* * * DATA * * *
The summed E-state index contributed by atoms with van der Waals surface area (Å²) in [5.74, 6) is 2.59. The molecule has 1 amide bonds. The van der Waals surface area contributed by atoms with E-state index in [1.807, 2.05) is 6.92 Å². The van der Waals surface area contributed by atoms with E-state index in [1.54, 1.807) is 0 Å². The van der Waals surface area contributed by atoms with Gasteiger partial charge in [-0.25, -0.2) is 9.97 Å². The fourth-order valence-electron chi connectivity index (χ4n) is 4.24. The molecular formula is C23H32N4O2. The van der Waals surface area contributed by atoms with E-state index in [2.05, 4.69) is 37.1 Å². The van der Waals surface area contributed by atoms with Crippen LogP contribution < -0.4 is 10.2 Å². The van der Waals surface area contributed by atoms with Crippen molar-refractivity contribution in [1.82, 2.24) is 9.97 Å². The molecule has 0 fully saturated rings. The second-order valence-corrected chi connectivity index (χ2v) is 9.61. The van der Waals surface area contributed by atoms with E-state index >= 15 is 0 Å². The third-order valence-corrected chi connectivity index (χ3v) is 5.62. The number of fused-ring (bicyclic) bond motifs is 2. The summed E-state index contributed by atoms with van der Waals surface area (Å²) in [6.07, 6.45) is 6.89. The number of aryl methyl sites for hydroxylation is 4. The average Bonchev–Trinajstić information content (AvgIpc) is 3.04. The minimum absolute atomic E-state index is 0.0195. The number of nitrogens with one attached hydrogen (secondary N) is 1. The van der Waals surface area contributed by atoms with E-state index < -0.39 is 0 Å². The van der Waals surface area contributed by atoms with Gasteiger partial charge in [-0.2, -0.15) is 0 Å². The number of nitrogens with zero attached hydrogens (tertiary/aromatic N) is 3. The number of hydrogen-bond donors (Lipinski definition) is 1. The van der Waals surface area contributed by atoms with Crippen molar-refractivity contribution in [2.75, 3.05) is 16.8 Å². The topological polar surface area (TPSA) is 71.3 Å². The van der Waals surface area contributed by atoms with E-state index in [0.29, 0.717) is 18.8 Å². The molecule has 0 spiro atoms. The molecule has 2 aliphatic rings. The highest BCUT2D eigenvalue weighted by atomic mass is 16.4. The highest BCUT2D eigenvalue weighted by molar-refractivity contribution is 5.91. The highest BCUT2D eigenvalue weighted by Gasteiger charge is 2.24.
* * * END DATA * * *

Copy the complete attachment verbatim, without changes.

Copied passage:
The summed E-state index contributed by atoms with van der Waals surface area (Å²) in [5.74, 6) is 2.59. The molecule has 1 amide bonds. The van der Waals surface area contributed by atoms with E-state index in [1.807, 2.05) is 6.92 Å². The van der Waals surface area contributed by atoms with E-state index in [1.54, 1.807) is 0 Å². The van der Waals surface area contributed by atoms with Gasteiger partial charge in [-0.25, -0.2) is 9.97 Å². The fourth-order valence-electron chi connectivity index (χ4n) is 4.24. The molecular formula is C23H32N4O2. The van der Waals surface area contributed by atoms with E-state index in [2.05, 4.69) is 37.1 Å². The van der Waals surface area contributed by atoms with Crippen LogP contribution < -0.4 is 10.2 Å². The van der Waals surface area contributed by atoms with Crippen molar-refractivity contribution in [1.82, 2.24) is 9.97 Å². The molecule has 0 fully saturated rings. The second-order valence-corrected chi connectivity index (χ2v) is 9.61. The van der Waals surface area contributed by atoms with E-state index >= 15 is 0 Å². The third-order valence-corrected chi connectivity index (χ3v) is 5.62. The number of fused-ring (bicyclic) bond motifs is 2. The summed E-state index contributed by atoms with van der Waals surface area (Å²) in [6.07, 6.45) is 6.89. The number of aryl methyl sites for hydroxylation is 4. The average Bonchev–Trinajstić information content (AvgIpc) is 3.04. The minimum absolute atomic E-state index is 0.0195. The number of nitrogens with one attached hydrogen (secondary N) is 1. The van der Waals surface area contributed by atoms with E-state index < -0.39 is 0 Å². The van der Waals surface area contributed by atoms with Gasteiger partial charge in [-0.2, -0.15) is 0 Å². The number of nitrogens with zero attached hydrogens (tertiary/aromatic N) is 3. The number of hydrogen-bond donors (Lipinski definition) is 1. The van der Waals surface area contributed by atoms with Crippen molar-refractivity contribution in [2.75, 3.05) is 16.8 Å². The topological polar surface area (TPSA) is 71.3 Å². The van der Waals surface area contributed by atoms with E-state index in [0.29, 0.717) is 18.8 Å². The molecule has 0 spiro atoms. The molecule has 2 aliphatic rings. The highest BCUT2D eigenvalue weighted by atomic mass is 16.4. The highest BCUT2D eigenvalue weighted by molar-refractivity contribution is 5.91. The highest BCUT2D eigenvalue weighted by Gasteiger charge is 2.24.